Faking It: Linda

"It's important for me to be in disguise. I'm a pathological liar. A total con," says Linda, who's using a

pseudonym. "I pretend to be sick. I told people that I needed a kidney transplant, and I didn't. I told my friend at my job that I was sick. I taped a dialysis tube to my chest. A year and a half later, she still believed that I was waiting for a kidney. She was even willing to actually give me her kidney."

 

Linda says that living a lie comes easy to her, and she learned many tricks to playing the role, such as: taking medicine to make herself throw up, changing her makeup to make her skin pale and losing 50 pounds to look severely ill. "I have been able, over the years, to convince world-renowned medical professionals that I need a kidney transplant," she reveals. "Lying to very intelligent people, who should know better, makes you feel very smart."

 

A doctor she worked with at her last job asked her why she didn't go to medical school. "I quickly replied, ‘Actually, I went for two years and quit,'" she says. "As a result of that lie, I actually got a promotion. I ended up getting published in local, national and worldwide journals. I was successful yet again."

 

Linda says the doctor was very compassionate, and she became close with his wife. "I was a part of their family. I was able to make them believe I was on dialysis, that I was throwing up regularly, that

I was going to the transplant center," she says. "They were extremely supportive of me. They cleaned up after me. They brought me food. They brought me to work." To this day she has continued to lie to them. "That family doesn't know that I don't need a kidney."

 

Linda says that she thrives on the chaos of the lie. "Being able to con people provides you with greater self-esteem. At the same time, I get rewarded with feelings that people that care about me and love me," she shares. But she acknowledges that it can be an exhausting job. "The shame always haunts me," she says. "It's torturous."

Linda claims she hasn't lied in five months. "I feel like it's just a matter of time [until I lie again]," she reveals. "I don't know how to get out of this cycle."

 

In the studio, Dr. Phil asks Linda, "What did you get out of this?"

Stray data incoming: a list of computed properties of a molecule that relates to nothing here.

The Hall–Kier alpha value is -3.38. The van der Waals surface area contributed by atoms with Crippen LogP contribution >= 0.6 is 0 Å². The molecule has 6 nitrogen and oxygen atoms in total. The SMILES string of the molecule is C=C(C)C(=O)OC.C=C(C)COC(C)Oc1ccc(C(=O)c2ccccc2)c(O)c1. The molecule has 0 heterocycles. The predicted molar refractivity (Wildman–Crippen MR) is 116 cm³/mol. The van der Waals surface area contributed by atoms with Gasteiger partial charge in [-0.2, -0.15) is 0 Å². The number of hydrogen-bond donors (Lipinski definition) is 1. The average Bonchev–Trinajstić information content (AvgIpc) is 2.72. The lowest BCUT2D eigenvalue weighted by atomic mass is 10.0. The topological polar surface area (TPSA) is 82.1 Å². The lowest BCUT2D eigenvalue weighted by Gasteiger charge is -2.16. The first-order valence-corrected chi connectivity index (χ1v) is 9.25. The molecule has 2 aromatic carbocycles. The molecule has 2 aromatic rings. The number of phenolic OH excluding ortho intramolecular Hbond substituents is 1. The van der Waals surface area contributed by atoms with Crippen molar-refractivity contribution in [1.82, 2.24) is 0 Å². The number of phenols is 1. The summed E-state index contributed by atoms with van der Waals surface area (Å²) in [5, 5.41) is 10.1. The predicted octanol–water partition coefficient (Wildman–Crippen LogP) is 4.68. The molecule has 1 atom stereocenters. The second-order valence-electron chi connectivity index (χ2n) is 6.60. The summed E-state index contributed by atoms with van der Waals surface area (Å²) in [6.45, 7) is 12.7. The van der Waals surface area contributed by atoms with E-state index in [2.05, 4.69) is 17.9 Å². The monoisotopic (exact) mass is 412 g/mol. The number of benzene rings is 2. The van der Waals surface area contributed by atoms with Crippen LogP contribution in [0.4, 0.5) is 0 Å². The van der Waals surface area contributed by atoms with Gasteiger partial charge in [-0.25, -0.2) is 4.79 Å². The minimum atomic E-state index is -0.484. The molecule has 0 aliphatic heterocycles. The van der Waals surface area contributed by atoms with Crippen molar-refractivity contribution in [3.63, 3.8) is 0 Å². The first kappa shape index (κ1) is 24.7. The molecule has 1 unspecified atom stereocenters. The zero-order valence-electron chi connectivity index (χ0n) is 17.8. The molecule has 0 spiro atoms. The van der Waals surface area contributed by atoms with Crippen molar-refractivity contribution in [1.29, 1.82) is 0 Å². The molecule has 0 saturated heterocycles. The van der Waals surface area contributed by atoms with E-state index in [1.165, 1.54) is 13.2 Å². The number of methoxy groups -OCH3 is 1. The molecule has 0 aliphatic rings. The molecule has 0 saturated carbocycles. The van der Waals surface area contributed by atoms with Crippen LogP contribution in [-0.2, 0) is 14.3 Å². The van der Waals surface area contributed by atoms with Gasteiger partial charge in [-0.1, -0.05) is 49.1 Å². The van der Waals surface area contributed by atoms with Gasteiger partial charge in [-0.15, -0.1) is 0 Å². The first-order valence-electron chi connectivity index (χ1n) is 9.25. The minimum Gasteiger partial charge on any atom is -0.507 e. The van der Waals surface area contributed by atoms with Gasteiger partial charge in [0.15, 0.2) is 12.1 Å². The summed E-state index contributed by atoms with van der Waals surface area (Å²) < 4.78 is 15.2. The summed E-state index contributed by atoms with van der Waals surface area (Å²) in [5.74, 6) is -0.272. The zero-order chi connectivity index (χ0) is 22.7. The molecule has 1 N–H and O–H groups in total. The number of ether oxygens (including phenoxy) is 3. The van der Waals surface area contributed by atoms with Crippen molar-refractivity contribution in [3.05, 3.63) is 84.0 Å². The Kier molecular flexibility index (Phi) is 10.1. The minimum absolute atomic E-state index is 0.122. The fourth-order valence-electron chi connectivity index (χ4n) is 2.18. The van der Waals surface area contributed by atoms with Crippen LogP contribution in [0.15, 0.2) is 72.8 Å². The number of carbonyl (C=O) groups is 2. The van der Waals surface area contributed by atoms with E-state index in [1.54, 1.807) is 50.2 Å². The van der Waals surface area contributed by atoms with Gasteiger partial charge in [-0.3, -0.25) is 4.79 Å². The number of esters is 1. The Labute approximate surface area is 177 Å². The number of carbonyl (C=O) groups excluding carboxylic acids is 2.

"I got love. People cared for me," she says.

"Did you ever feel guilty about it?" Dr. Phil probes.

"Always guilty, always ashamed, always scared," she says.

"Why do you think you lie?" Dr. Phil asks.

"I'm seriously messed up," she says. "I have no idea."

Dr. Phil lists some of Linda's lies, including faking doctor's appointments, and getting a SpoofCard to change her caller ID.

"I was calling them from my house, and it would pop up on their caller ID that I was calling them from the Mayo Clinic," Linda explains.

After listing more examples of Linda's lies, Dr. Phil asks her, "Why do you want to stop it now?"

 

"Because I hate doing it when I'm doing it. I hate every second of it, but I just seem to do it," she says.

"You say you hated every minute of it, but it had to feel good," Dr. Phil says. "This was working for you at some level."

"It worked, but, you know, it's not real love, because it's not based on the truth," Linda says.

"You've lied all your life," Dr. Phil says. "What do you think this is doing to your life?"

"It's making me not live. I'm in this isolated bubble all the time," Linda says.

"How do you feel about you?" Dr. Phil probes.



"I hate myself," she says.

"Do you think the real you is boring?"

"I think I'm evil. More than I think that I'm boring, I think that I'm just a terrible person," she says, tears welling in her eyes.

"Why do you think that you're evil?" Dr. Phil asks.

"Because I hurt people and manipulate them into liking me and caring about me," she says.

When Dr. Phil offers to make resources available to Linda, she says, "I would run to them."

He says he will offer her help to see if she will participate. "If you don't, if you jerk them around, you lie to them, you don't show up, I'm going to drop you like a 100-pound rock," Dr. Phil tells her.